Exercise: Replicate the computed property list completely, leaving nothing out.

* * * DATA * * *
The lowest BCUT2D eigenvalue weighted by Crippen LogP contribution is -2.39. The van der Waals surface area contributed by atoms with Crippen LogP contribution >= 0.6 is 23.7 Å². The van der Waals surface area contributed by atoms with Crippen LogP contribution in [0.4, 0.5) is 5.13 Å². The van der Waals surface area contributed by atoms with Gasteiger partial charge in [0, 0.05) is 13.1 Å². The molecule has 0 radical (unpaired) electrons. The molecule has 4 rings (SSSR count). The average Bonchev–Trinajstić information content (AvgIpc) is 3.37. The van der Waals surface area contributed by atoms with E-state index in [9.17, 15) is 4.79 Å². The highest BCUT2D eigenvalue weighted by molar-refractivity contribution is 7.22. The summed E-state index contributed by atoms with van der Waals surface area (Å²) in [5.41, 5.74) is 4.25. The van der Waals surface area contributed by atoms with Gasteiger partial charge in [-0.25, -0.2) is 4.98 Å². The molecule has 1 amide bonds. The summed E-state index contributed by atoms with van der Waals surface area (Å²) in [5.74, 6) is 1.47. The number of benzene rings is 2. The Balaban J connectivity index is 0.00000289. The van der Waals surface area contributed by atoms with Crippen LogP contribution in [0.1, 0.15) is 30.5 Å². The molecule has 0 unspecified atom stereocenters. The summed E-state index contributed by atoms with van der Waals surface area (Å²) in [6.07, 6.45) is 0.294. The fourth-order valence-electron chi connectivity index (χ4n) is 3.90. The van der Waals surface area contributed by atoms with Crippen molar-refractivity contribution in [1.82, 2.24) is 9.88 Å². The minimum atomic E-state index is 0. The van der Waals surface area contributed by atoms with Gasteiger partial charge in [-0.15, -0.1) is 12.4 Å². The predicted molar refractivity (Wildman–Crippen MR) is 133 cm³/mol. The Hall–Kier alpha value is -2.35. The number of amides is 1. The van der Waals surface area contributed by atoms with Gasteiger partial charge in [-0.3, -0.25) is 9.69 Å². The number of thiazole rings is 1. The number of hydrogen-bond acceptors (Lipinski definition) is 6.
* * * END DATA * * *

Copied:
The lowest BCUT2D eigenvalue weighted by Crippen LogP contribution is -2.39. The van der Waals surface area contributed by atoms with Crippen LogP contribution >= 0.6 is 23.7 Å². The van der Waals surface area contributed by atoms with Crippen LogP contribution in [0.4, 0.5) is 5.13 Å². The van der Waals surface area contributed by atoms with Gasteiger partial charge in [0, 0.05) is 13.1 Å². The molecule has 0 radical (unpaired) electrons. The molecule has 4 rings (SSSR count). The average Bonchev–Trinajstić information content (AvgIpc) is 3.37. The van der Waals surface area contributed by atoms with E-state index in [9.17, 15) is 4.79 Å². The highest BCUT2D eigenvalue weighted by molar-refractivity contribution is 7.22. The summed E-state index contributed by atoms with van der Waals surface area (Å²) in [5.41, 5.74) is 4.25. The van der Waals surface area contributed by atoms with Gasteiger partial charge in [-0.25, -0.2) is 4.98 Å². The molecule has 1 amide bonds. The summed E-state index contributed by atoms with van der Waals surface area (Å²) in [5.74, 6) is 1.47. The number of benzene rings is 2. The Balaban J connectivity index is 0.00000289. The van der Waals surface area contributed by atoms with Crippen LogP contribution in [0.1, 0.15) is 30.5 Å². The molecule has 0 unspecified atom stereocenters. The summed E-state index contributed by atoms with van der Waals surface area (Å²) in [6.07, 6.45) is 0.294. The fourth-order valence-electron chi connectivity index (χ4n) is 3.90. The van der Waals surface area contributed by atoms with Crippen molar-refractivity contribution in [1.82, 2.24) is 9.88 Å². The minimum atomic E-state index is 0. The van der Waals surface area contributed by atoms with Gasteiger partial charge in [-0.15, -0.1) is 12.4 Å². The predicted molar refractivity (Wildman–Crippen MR) is 133 cm³/mol. The Hall–Kier alpha value is -2.35. The number of amides is 1. The van der Waals surface area contributed by atoms with Gasteiger partial charge in [-0.3, -0.25) is 9.69 Å². The number of thiazole rings is 1. The number of hydrogen-bond acceptors (Lipinski definition) is 6.